Detroit is experiencing an inspiring artistic renaissance with artists flocking for cheap studio space and new museums popping up to add to the vibrant cultural scene.
If you want to dive into Detroit like a local, you need the scoop on the city’s hidden treasure trove of quirky attractions just waiting to be explored. From unknown masterpieces to riverfront activities, these attractions get your itinerary moving in the right direction.
You don’t have to travel to Vatican City to see an amazing ceiling that doubles as a work of art. While you’re in Detroit, stop by the Guardian Building, affectionately referred to as the city’s “Cathedral of Finance,” and look up. The Art Deco architecture and intricate designs on the ceilings of this National Historic Landmark are truly a sight to behold.
Speaking of great works of art, tourists may flock to popular museums like the Detroit Institute of Arts, home to various famous pieces that include a Van Gogh, but locals like to stroll through the Heidelberg Project, an outdoor art installation that spans two city blocks and stands as a powerful symbol of Detroit’s spirit of reinvention. The project kicked off in 1986 when artist Tyree Guyton went back to the street he grew up on and found an impoverished East Side neighborhood. He picked up his paintbrush and got to work transforming abandoned lots, buildings, and the streets themselves into enormous art sculptures. In 2016, Guyton announced he was dismantling the project and removing certain pieces to make way for Heidelberg 3.0.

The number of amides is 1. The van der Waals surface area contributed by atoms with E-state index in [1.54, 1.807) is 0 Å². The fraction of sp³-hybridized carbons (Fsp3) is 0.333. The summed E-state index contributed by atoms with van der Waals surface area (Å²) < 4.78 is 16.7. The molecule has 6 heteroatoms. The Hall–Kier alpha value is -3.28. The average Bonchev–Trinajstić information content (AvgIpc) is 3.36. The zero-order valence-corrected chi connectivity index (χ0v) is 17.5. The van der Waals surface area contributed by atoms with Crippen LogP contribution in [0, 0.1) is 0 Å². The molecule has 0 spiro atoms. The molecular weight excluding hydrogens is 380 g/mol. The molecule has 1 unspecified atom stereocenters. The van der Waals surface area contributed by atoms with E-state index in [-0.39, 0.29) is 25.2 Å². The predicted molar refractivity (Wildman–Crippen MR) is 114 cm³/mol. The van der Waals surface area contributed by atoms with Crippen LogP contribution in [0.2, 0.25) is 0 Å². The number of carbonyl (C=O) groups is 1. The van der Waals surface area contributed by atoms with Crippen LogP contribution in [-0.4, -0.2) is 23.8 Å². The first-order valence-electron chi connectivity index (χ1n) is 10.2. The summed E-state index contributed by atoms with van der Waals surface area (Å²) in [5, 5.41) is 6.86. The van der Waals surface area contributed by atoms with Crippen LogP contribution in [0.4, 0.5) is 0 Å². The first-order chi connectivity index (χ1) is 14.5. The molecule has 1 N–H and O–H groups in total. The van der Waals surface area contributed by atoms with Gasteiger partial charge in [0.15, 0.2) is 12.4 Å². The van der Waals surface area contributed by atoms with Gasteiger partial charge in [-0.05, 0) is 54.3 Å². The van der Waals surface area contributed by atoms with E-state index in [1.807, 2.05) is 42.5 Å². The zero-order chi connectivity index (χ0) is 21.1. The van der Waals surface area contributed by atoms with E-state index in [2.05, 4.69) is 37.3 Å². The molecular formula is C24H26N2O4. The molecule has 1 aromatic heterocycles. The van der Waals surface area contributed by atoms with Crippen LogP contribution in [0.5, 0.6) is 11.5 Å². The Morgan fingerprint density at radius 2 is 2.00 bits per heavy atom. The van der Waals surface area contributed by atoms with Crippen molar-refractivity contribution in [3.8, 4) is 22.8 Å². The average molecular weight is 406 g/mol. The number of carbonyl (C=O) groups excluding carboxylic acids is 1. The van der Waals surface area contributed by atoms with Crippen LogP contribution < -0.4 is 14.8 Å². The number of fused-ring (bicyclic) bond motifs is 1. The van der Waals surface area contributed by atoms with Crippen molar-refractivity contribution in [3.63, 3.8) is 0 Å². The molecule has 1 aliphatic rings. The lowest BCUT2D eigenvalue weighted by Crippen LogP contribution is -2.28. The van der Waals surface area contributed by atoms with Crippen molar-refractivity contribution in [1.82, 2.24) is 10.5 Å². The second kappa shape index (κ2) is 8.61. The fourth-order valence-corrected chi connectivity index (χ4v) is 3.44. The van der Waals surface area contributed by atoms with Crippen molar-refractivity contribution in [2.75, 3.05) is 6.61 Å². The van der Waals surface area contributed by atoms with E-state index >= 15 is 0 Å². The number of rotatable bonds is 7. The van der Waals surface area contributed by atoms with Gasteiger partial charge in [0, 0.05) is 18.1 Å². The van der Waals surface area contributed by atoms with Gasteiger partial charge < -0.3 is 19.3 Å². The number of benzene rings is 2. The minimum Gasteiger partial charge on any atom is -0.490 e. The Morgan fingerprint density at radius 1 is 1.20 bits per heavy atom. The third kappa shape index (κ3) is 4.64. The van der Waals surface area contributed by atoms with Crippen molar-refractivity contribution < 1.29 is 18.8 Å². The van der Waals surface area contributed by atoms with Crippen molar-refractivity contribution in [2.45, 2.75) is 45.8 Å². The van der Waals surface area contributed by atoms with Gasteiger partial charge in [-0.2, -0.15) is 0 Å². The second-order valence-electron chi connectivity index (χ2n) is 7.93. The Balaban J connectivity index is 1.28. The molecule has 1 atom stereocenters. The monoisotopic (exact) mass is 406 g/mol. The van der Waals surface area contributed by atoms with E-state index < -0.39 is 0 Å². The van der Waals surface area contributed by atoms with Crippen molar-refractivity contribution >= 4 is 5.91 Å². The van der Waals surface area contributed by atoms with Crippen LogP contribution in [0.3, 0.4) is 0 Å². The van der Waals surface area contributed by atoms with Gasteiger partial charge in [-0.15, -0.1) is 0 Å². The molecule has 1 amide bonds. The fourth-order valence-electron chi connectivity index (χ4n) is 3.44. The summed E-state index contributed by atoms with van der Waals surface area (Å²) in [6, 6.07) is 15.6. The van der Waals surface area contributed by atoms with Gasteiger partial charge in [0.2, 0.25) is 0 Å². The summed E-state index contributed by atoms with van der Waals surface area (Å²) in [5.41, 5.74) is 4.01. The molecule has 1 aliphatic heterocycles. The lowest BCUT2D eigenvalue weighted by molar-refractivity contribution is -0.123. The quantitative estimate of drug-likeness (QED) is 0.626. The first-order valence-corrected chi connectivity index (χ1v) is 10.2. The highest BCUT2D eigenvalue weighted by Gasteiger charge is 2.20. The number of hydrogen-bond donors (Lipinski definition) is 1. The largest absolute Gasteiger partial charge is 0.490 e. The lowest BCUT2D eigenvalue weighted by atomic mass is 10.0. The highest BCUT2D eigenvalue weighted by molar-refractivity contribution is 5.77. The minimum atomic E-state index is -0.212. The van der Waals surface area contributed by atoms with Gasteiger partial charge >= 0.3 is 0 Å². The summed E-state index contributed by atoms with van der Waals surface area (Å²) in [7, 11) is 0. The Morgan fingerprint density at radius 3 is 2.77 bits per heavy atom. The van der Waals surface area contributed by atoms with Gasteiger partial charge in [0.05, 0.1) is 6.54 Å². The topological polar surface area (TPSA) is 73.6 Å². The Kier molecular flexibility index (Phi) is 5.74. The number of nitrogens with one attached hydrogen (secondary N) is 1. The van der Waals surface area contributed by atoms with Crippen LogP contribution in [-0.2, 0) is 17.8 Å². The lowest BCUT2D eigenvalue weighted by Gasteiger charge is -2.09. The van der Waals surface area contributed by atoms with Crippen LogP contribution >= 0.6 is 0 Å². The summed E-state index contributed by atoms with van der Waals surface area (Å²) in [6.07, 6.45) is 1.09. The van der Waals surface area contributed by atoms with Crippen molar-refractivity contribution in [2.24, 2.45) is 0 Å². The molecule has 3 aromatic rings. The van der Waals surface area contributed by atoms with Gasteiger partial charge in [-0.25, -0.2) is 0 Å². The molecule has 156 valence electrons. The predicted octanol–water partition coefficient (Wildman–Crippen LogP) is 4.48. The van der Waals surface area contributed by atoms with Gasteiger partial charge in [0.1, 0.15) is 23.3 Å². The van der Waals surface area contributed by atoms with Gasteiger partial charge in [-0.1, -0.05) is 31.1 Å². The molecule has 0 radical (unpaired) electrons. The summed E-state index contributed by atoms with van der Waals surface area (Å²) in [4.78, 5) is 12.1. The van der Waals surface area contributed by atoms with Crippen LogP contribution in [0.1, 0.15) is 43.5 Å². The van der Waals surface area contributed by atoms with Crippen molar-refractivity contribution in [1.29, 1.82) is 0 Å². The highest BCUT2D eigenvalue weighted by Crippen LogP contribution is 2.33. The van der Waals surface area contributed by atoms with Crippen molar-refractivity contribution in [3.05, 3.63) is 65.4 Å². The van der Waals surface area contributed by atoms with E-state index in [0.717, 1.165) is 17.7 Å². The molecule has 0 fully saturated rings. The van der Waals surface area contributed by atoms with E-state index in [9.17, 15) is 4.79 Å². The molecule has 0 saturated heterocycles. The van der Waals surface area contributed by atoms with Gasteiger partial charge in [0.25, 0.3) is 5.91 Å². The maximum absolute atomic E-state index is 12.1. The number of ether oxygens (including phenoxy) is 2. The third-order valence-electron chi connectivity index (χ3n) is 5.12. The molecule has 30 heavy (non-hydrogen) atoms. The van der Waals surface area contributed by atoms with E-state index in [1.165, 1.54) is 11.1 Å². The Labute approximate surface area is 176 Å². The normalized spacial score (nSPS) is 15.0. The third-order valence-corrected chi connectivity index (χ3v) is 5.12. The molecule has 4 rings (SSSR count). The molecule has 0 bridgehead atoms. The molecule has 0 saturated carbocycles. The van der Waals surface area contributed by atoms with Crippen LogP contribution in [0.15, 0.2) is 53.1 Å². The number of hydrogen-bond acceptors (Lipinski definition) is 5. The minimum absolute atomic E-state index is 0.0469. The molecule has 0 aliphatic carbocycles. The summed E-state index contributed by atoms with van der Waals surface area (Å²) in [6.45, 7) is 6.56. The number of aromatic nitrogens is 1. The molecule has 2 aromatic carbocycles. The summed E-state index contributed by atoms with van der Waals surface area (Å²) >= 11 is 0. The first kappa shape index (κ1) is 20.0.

Did you know that Detroit is home to the country’s biggest island park? The locals know it — and they make the most of it. They love going to Belle Isle Park for everything from golfing and biking along the riverfront to sunning on Hipster Beach during warm weather. This 987-acre park is home to tons of nooks and crannies to explore, including a Nature Zoo, the Anna Scripps Whitcomb Conservatory, and Belle Isle Aquarium, which is the U.S.’s oldest aquarium.
If you’re in town on a Saturday, be sure to make your way over to Eastern Market, a six-block public market that’s been around since 1891. If the Lions are playing, expect to find locals tailgating before the game. The market features local produce and more than 225 different vendors. There’s also local art to explore, including “Murals in the Market,” as well as iconic eateries like Bert’s Warehouse, which is part jazz lounge, part soul food restaurant, and 100 percent Detroit.
Savvy locals like to head to Corktown, Detroit’s oldest neighborhood. The area boasts a lively music scene with spots like Beehive Recording Company. Need a little pick-me-up? Grab a cup of Joe at Astro Coffee, a small cafe that highlights roasters from around the United States.
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